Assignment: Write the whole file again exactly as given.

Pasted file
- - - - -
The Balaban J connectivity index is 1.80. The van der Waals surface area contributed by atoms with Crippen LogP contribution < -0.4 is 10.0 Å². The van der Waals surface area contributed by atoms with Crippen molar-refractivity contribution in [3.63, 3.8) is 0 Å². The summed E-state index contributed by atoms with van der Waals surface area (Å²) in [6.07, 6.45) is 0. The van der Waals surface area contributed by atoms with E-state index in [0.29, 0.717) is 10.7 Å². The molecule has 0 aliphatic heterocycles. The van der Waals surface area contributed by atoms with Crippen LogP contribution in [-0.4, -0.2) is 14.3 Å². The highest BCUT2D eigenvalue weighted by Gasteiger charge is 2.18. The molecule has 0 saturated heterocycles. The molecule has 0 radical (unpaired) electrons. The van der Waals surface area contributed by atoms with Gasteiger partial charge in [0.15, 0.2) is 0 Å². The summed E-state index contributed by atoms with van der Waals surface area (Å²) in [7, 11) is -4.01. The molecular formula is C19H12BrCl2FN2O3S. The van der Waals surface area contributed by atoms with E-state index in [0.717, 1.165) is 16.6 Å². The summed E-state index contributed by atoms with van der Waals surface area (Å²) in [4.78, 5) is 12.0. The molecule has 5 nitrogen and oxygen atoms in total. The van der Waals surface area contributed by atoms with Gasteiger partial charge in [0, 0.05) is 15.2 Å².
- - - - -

The Balaban J connectivity index is 1.80. The van der Waals surface area contributed by atoms with Crippen LogP contribution < -0.4 is 10.0 Å². The van der Waals surface area contributed by atoms with Crippen molar-refractivity contribution in [3.63, 3.8) is 0 Å². The summed E-state index contributed by atoms with van der Waals surface area (Å²) in [6.07, 6.45) is 0. The van der Waals surface area contributed by atoms with E-state index in [0.29, 0.717) is 10.7 Å². The molecule has 0 aliphatic heterocycles. The van der Waals surface area contributed by atoms with Crippen LogP contribution in [-0.4, -0.2) is 14.3 Å². The highest BCUT2D eigenvalue weighted by Gasteiger charge is 2.18. The molecule has 0 saturated heterocycles. The molecule has 0 radical (unpaired) electrons. The van der Waals surface area contributed by atoms with Gasteiger partial charge in [0.15, 0.2) is 0 Å². The summed E-state index contributed by atoms with van der Waals surface area (Å²) in [7, 11) is -4.01. The molecular formula is C19H12BrCl2FN2O3S. The van der Waals surface area contributed by atoms with E-state index in [0.717, 1.165) is 16.6 Å². The summed E-state index contributed by atoms with van der Waals surface area (Å²) in [4.78, 5) is 12.0. The molecule has 5 nitrogen and oxygen atoms in total. The van der Waals surface area contributed by atoms with Gasteiger partial charge in [0, 0.05) is 15.2 Å².